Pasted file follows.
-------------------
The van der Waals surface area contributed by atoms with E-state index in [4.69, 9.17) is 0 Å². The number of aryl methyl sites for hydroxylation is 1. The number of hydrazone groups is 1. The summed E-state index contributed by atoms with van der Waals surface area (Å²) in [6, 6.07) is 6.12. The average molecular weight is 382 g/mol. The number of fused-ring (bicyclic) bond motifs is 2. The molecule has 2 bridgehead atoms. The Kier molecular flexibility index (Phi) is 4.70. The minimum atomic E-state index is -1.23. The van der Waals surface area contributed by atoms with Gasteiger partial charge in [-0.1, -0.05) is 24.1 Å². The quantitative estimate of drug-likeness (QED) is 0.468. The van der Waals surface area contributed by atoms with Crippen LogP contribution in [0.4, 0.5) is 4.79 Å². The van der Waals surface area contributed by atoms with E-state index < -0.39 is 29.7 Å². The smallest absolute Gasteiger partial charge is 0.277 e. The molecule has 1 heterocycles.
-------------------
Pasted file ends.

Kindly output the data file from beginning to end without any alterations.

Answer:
The van der Waals surface area contributed by atoms with E-state index in [4.69, 9.17) is 0 Å². The number of aryl methyl sites for hydroxylation is 1. The number of hydrazone groups is 1. The summed E-state index contributed by atoms with van der Waals surface area (Å²) in [6, 6.07) is 6.12. The average molecular weight is 382 g/mol. The number of fused-ring (bicyclic) bond motifs is 2. The molecule has 2 bridgehead atoms. The Kier molecular flexibility index (Phi) is 4.70. The minimum atomic E-state index is -1.23. The van der Waals surface area contributed by atoms with Gasteiger partial charge in [-0.1, -0.05) is 24.1 Å². The quantitative estimate of drug-likeness (QED) is 0.468. The van der Waals surface area contributed by atoms with Crippen LogP contribution in [0.4, 0.5) is 4.79 Å². The van der Waals surface area contributed by atoms with E-state index < -0.39 is 29.7 Å². The smallest absolute Gasteiger partial charge is 0.277 e. The molecule has 1 heterocycles.